A writer has sprinkled magic dust on a famous photo hoax that claimed to prove the existence of fairies, writes Gwyn Griffiths.

Fiona Maher has revived interest in the bizarre tale of the Cottingley Fairies that even had Arthur Conan Doyle, the creator of Sherlock Holmes, hoodwinked.

The photos appeared to show cousins Elsie Wright and Frances Griffiths playing with fairies at the side of a beck near their home.

At the time they emerged in 1919 they triggered a storm of interest among those fascinated by supernatural phenomena, although to the modern eye the fairies dancing by the girls in the photographs look far from convincing.

The cousins from Yorkshire held on to their secret until the 1980s when they admitted four of the photos taken by Elsie’s father’s quarter plate camera were faked using paper
cut-outs and hat pins, along with a knowledge of double exposure techniques.

That may seem obvious enough today, but to understand why the photos fooled so many people in the first place you have to consider the age. At the end of the second decade of the 20th century those left demoralised by the slaughter of the First World War had very good reason to believe in a spiritual world, perhaps one that was even populated by ‘little people’.

Theosophy, a new age religion of its time, was being adopted by some, and people like Conan Doyle were converts to spiritualism.

“People had outlived their children and were leaving organised religion in their droves. So when the Cottingley Fairies came to the attention of Conan Doyle, he was amazed by the photographs and largely fell for them,” explains Fiona.

“He believed that children can see more than adults, and that is partly true. But he may have also wanted to believe in them too as his father was in a mental hospital and apparently while there he would draw fairies.”

In her book, The Secret of the Cottingley Fairies: Hidden for 100 years the new evidence, Fiona debunks the myth it was the young cousins who were solely behind the fabrication which generated a stream of cash in the direction of their families.

Elsie’s mother, Polly, had ensured the photographs were seen by Edward Garner, a leading member of the Theosophical Society, but Fiona doubts it was a coincidence she had taken along photographs supposedly took two years earlier. Gardner then brought them to the attention of Conan Doyle.

“It is likely the Wright family were paid for the use of their photos, they were reproduced and sold as postcards and the monies increased when Conan Doyle became involved,” adds Fiona. “It was widely accepted it was an elaborate hoax – the girls were the only ones claiming the photos were real. For example, Kodak inspected them and said they were the work of a professional photographer. The motivation was money.”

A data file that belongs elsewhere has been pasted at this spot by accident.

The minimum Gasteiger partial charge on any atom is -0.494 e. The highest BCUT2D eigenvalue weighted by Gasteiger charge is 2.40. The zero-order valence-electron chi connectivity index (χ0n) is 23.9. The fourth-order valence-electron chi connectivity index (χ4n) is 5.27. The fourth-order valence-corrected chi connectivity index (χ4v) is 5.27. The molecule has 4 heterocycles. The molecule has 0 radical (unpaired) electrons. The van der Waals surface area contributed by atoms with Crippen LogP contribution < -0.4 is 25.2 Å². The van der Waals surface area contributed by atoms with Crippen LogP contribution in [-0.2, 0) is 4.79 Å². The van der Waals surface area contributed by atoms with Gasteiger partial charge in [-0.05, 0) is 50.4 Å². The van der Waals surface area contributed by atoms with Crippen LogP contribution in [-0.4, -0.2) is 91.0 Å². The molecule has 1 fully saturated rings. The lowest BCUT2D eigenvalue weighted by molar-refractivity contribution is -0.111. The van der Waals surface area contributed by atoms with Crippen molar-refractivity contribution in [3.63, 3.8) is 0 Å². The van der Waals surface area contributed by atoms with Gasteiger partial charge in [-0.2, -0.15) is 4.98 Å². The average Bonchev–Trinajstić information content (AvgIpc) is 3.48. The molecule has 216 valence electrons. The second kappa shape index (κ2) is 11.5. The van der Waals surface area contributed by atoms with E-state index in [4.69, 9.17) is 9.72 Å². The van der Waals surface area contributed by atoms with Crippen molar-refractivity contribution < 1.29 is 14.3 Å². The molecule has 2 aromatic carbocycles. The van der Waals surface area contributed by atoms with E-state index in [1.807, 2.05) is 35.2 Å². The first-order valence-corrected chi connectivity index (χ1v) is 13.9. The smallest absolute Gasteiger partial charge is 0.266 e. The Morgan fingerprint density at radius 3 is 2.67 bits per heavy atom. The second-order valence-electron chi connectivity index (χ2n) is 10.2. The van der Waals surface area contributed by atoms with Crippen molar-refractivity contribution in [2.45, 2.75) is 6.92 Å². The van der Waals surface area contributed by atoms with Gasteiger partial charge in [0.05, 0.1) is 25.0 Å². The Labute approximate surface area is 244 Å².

Fiona researched the evidence again to determine who was tricking who and has published her findings in her book, which coincides with the 100th anniversary of the photographs.

Crucially, she points to the date of the original Cottingley photos and speculates whether they were actually taken in the summer of 1917. She is convinced the adults were in on the conspiracy too – Arthur Wright, Elsie’s father, was also a keen photographer.

“I found two photographs (both showing girls with paper cut-outs of fairies by them) that predate the Cottingley Fairies – one was in a book I bought in Hay on Wye, the second was in a picture library,” revealed Fiona, a creative writing student, who is organiser of the Llangollen Faery Festival where she is known as ‘Tink’.

Fiona’s discoveries convinced her there was a new angle on the Cottingley hoax and as well as her book she has penned a feature for the Fortean Times, an internationally-renowned magazine which catalogues strange phenomena.

Her published works also include a novel with a fairy theme, The Last Changeling, and she has also contributed to the Dare to Shine Anthology, which is raising funds for anti-hate crime charity The Sophie Lancaster Foundation.

“There are people who really believe in fairies. I am not setting out to disprove fairies, but I am setting out to disprove these photographs. I believe I am the only person who is saying the whole family were in on it,” she insists.

“I see it as a bigger conspiracy. For years it was the two little girls who had tricked the world – but I think it was the whole family.

“I’m interested in fairies, my father was Irish and he told me stories about the ‘little people’. I set up the Faery Festival in 2013 and it has been a real success. It is really for the kids, we make wings and wands, but we have live music and on Saturday night there is an adult ball.”

l The Legendary Llangollen Faery Festival takes place on August 12/13 at Llangollen Pavilion. For details visit northwalesfaeryfestival.com